Moving more than five miles away from where you live 

You can move more than five miles away from where you live but we recommend you should only move to properties which have been empty for at least three days or have been deep cleaned.


Allowing estate agents, surveyors or removal workers into your home

Estate agents, surveyors or removal workers are allowed into a property. They need to follow the physical distancing in the workplace guidance.


Visiting estate and letting agent premises

Estate and Letting Agents are allowed to open but we encourage them to minimise the need for people to visit their offices in person, but if you do, they will need to ensure you do so in accordance with the workplace guidance for employers and employees.


Visiting new build housing site sales offices

Sales offices are allowed to open but we encourage them to minimise the need for people to visit their offices in person, but if you do, they will need to ensure you do so in accordance with the workplace guidance for employers and employees.


Following the announcement from Welsh Government on Friday 19th June, the property market in Wales is beginning to re-open. This is what it means:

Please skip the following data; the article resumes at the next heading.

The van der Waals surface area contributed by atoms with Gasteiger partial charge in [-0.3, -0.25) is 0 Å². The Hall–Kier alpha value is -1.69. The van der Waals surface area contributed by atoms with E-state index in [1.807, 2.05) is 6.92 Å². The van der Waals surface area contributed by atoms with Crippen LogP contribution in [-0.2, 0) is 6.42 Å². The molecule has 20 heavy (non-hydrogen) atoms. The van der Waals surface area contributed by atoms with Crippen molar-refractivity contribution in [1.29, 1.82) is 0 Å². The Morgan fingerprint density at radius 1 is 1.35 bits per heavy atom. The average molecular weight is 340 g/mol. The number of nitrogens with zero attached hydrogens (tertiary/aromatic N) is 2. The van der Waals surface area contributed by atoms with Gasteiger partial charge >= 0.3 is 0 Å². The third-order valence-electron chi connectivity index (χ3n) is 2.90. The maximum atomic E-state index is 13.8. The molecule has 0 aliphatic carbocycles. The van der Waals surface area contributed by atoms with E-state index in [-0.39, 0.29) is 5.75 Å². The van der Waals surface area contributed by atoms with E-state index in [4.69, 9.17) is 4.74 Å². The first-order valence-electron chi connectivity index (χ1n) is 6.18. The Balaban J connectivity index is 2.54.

Viewings of vacant properties will now be allowed in Wales. This means that a selection of our available properties will be able to be viewed from Monday 22nd onwards. For viewings, we will reqiure all interested parties to complete our Covid-19 Health Assessment that can be found here. We also have in place PPE such as masks, gloves and overshoes while there will also be plenty of hand sanitiser. Viewings will be limited to 15 minutes where possible, with a maximum of two viewers per property with the accompanying agent - all respecting the current 2m social distancing rules.



We will now be able to visit your property for valaution purposes and once instructed, to prepare the property for marketing. This invovles the full measure up, photos and video. Having not visited any properties since the lockdown began, we are now working through a backlog of those that we were preparing back in March, and are fully available to take on more enquiries. 



As well as market appraisals mentioned above, we are also able to resume our full service of property valuation and survey. Valuations could include those for Probate, legal purposes and Help to Buy valuations while we continue to offer HomeBuyer Survey Reports. Once again, we are working through a backlog here but are now fully available once again for new bookings.


If you want a visit from one of the team for a full market appraisal, or should you need a valuation or HomeBuyer Survey report, please don't hesitate to contact us via email or on 029 2070 2622.